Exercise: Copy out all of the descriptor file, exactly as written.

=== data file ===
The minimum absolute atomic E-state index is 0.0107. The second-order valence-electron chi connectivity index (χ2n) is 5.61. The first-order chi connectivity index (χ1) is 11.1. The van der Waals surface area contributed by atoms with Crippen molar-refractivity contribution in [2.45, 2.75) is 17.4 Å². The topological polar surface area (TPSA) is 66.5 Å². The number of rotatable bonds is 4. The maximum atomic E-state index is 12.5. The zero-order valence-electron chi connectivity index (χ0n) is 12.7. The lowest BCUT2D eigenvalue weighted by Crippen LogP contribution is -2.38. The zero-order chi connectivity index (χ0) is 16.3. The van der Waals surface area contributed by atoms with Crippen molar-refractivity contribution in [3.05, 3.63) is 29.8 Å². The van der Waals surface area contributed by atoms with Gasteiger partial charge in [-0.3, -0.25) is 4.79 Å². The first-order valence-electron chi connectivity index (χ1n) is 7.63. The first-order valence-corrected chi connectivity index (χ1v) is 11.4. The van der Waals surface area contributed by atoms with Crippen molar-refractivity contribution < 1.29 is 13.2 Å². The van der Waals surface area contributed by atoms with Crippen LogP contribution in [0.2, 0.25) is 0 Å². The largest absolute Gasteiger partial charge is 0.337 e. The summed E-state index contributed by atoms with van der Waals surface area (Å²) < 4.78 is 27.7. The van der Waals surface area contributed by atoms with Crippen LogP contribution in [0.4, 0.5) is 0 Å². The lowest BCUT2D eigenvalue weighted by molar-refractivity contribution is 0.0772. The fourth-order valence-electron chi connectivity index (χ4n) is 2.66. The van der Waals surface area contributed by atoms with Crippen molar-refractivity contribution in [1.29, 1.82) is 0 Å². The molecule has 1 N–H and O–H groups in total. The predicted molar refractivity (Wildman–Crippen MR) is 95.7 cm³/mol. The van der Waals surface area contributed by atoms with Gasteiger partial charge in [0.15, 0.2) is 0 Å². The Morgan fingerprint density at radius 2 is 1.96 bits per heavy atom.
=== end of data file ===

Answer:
The minimum absolute atomic E-state index is 0.0107. The second-order valence-electron chi connectivity index (χ2n) is 5.61. The first-order chi connectivity index (χ1) is 11.1. The van der Waals surface area contributed by atoms with Crippen molar-refractivity contribution in [2.45, 2.75) is 17.4 Å². The topological polar surface area (TPSA) is 66.5 Å². The number of rotatable bonds is 4. The maximum atomic E-state index is 12.5. The zero-order valence-electron chi connectivity index (χ0n) is 12.7. The lowest BCUT2D eigenvalue weighted by Crippen LogP contribution is -2.38. The zero-order chi connectivity index (χ0) is 16.3. The van der Waals surface area contributed by atoms with Crippen molar-refractivity contribution in [3.05, 3.63) is 29.8 Å². The van der Waals surface area contributed by atoms with Gasteiger partial charge in [-0.3, -0.25) is 4.79 Å². The first-order valence-electron chi connectivity index (χ1n) is 7.63. The first-order valence-corrected chi connectivity index (χ1v) is 11.4. The van der Waals surface area contributed by atoms with Crippen molar-refractivity contribution < 1.29 is 13.2 Å². The van der Waals surface area contributed by atoms with Crippen LogP contribution in [0.2, 0.25) is 0 Å². The largest absolute Gasteiger partial charge is 0.337 e. The summed E-state index contributed by atoms with van der Waals surface area (Å²) < 4.78 is 27.7. The van der Waals surface area contributed by atoms with Crippen LogP contribution in [0.4, 0.5) is 0 Å². The lowest BCUT2D eigenvalue weighted by molar-refractivity contribution is 0.0772. The fourth-order valence-electron chi connectivity index (χ4n) is 2.66. The van der Waals surface area contributed by atoms with Crippen molar-refractivity contribution in [1.29, 1.82) is 0 Å². The molecule has 1 N–H and O–H groups in total. The predicted molar refractivity (Wildman–Crippen MR) is 95.7 cm³/mol. The van der Waals surface area contributed by atoms with Gasteiger partial charge in [0.15, 0.2) is 0 Å². The Morgan fingerprint density at radius 2 is 1.96 bits per heavy atom.